Embracing your racial stereotype
Most people from different races don’t always have the right idea about each other for the lack of exposure or knowledge, and that’s why most misunderstanding happens.
For me, I find it suitable to deal with situations regarding race in a humorous view because it serves two purposes: One being that not taking any comment or situation entirely seriously excuses the person lacking knowledge, allowing them to learn more about other cultures in a friendly way. The other being that the exact same approach can lessen the tension if the comment or situation leaned towards aggression.
On my way to Malaysia from Russia, a Russian man who sat next to me on the flight asked me about my experience in Russia. I mistakenly or inappropriately stated a negative comment about Russians and how they treated foreigners, which made him agitated. Once I noticed that I thought about lightening the mood with a joke.
I told him how people viewed Arabs was not always bad. Granted, I can never accidently leave my bag anywhere in the airport, but I can fly not worrying about any terrorist attacks. I paused for effect, and when he asked me why, I continued: “Arabs make the worst bargaining chips. If a terrorist decided to hijack a our plane and ask for money in return for releasing Arab hostages, we’d all be dead 10 seconds into that threatening call. Terrorists may be reckless but they are not stupid!” The rest of the conversations went better after that.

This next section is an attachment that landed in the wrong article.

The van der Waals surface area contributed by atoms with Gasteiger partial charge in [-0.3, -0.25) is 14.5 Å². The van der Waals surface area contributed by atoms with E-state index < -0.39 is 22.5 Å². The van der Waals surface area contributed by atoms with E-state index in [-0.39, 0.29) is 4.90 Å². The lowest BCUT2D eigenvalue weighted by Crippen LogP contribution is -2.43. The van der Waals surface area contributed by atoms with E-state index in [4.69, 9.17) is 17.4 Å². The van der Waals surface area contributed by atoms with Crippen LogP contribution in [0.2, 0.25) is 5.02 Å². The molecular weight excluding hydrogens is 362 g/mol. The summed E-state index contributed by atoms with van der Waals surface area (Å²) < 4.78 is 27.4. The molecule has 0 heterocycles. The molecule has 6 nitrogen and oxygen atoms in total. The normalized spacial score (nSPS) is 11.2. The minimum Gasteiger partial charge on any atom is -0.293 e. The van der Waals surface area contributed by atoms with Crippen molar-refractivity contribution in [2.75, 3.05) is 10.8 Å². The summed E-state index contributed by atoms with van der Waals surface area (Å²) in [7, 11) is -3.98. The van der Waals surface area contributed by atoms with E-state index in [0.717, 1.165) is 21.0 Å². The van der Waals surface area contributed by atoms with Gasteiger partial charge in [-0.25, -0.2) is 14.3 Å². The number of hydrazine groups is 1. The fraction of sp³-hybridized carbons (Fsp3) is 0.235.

These are examples of funny race-related situations I have had. Of course some race-related situations can only invoke negative feelings (like parents disapproving their daughter for having an interracial relationship, or extreme parents who prevent their kids from mixing with other races).
Stereotypes did not appear out of thin air, there are either misunderstood truths, or a lack of knowledge.
An astrophysicist can look up at the night sky and see a beautiful constellation of stars and name them, and I can look up and only see a pattern of a donkey in them. Every race practices and views their traditions based on many sources of knowledge and habits and as outsiders we can only observe. The level of understanding the habits and traditions of another race would be proportionate to how much we know about them.
Over time racism has evolved without many people realising it. Cultures evolve and new generations practice traditions their own way, perhaps out of formality rather than belief. But people don’t observe other races or cultures based on their new traditions or even characteristics in general, but rather by old and almost outdated stereotypes that the media still projects.
When dealing with other races, especially ones we lack full knowledge of, we need to be color blind. We need to be aware of the old stereotypes imprinted in our minds as they can make us presumptuous, and can lead to misunderstandings.
Fouad Alaa (also known as ‘Fox’) is a writer who brings fresh perspective to everyday life issues. A young Egyptian who has lived in several parts of the world, he now resides in Sarawak, Malaysia. With a medical background and a working knowledge of psychology, he plays therapist to his peers and aspires to be a world renowned surgeon.